BRITSH talent got off to a sparkling start at the Golden Globes after Richard Madden was honoured for his role in Bodyguard.

The Scottish actor, from Elderslie in Renfrewshire, paid tribute to cast and crew including co-star Keeley Hawes and writer Jed Mercurio as he was awarded the best actor in a TV drama gong.

“I didn’t see this coming at all, I wouldn’t be here at all if it wasn’t for the amazing cast and crew who worked really hard and thank you to Keeley Hawes, who is the best actress I could ever work with, who is amazing and generous,” Madden said.

He also had a few words for his parents. The 32-year-old, who studied at the Royal Scottish Academy of Music and Drama (RSAMD) in Glasgow - now known as the Royal Conservatoire of Scotland - said: “Mum and dad, who flew all the way from Scotland, I wouldn’t be here without you.”

There was also success for Ben Whishaw, who won the Golden Globe for best supporting actor in a limited series or TV movie for playing Norman Scott in A Very English Scandal.

The English actor thanked the BBC for continuing to make “idiosyncratic and powerful work”, as well as his co-star Hugh Grant and writer Russell T Davies.

Whishaw dedicated the gong to Norman Scott, praising the fact-based drama’s character for “taking on the establishment with a courage and a defiance that I find inspiring,” calling him “a true queer hero and an icon”.

Earlier, Sandra Oh opened the show with an emotional monologue thanking the “faces of change” in the audience.

The Killing Eve star is on hosting duties alongside Brooklyn Nine-Nine star Adam Samberg as the Hollywood Foreign Press Association celebrates the best in film and television at a ceremony in Los Angeles.

Last year’s Golden Globes were the first in the wake of the #MeToo movement and stars wore black on the red carpet to show their support.

This year, Oh and Samberg promised a more light-hearted affair, though themes of change were still present.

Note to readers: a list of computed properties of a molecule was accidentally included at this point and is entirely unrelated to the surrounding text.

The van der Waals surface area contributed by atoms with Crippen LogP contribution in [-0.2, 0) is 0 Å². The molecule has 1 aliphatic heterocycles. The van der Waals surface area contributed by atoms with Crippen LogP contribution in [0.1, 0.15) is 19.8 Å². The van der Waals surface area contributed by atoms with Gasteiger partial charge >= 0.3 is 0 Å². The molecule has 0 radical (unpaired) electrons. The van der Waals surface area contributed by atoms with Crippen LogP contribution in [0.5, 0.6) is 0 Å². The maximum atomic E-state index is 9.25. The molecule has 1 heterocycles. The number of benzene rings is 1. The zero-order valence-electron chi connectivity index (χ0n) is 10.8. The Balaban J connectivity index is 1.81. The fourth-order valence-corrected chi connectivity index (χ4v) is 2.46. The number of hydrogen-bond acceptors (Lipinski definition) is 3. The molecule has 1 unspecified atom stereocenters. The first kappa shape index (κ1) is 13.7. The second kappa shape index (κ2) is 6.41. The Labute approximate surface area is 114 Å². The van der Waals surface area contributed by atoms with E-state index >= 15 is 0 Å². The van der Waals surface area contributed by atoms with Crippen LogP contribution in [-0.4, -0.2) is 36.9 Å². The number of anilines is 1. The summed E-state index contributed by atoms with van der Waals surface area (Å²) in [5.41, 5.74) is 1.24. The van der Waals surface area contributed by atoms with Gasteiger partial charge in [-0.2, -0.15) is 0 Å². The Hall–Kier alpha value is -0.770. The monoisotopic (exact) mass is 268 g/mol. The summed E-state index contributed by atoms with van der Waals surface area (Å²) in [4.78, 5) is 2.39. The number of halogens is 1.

Following a joke-filled monologue, Oh struck a heavier tone and explained why she agreed to host.

She said: “I said yes to the fear of being on this stage because I wanted to be here to look out and witness this moment of change.

“I’m not fooling myself, next year could be different but in this moment, this moment is real because I see you. I see you all, these faces of change and now so will everyone else.”

Earlier, Oh and Andy Samberg joking they were chosen because “we are the only people left in Hollywood who haven’t got in trouble for saying something offensive”.

Samberg continued, quipping that the “the worst race of people” are the participants of the Hollywood half marathon.

The duo warned the crowd: “You fools are all about to get roasted,” before complimenting stars such as Bradley Cooper, Michael B. Jordan and Amy Adams.

Bodyguard could not make it a double success, however, and was beaten in the TV drama category by The Americans. The BBC’s Killing Eve missed out in the same category.

Other winners included Michael Douglas, who was recognised for his role in Netflix comedy The Kominsky Method and Spider-Man: Into The Spider-Verse in the animated category.

A crop of British stars were nominated at the 76th Gold Globe Awards.

Other homegrown contenders include Olivia Colman for her portrayal of Queen Anne in The Favourite, Emily Blunt for the title role in Mary Poppins Returns and Claire Foy for her role in astronaut biopic First Man.

A Private War’s Rosamund Pike is up against A Star Is Born’s Lady Gaga for best actress, with The Wife’s Glenn Close, Destroyer’s Nicole Kidman and McCarthy also in the running for the award.

On the small screen, Hugh Grant and Benedict Cumberbatch will compete against each other for best actor in a limited series, for A Very English Scandal and Patrick Melrose respectively.

Political biopic Vice leads the way in nominations on six, followed closely by The Favourite, Green Book and A Star Is Born, all on five.

Presenters include Gary Oldman, Saoirse Ronan and Michael B Jordan.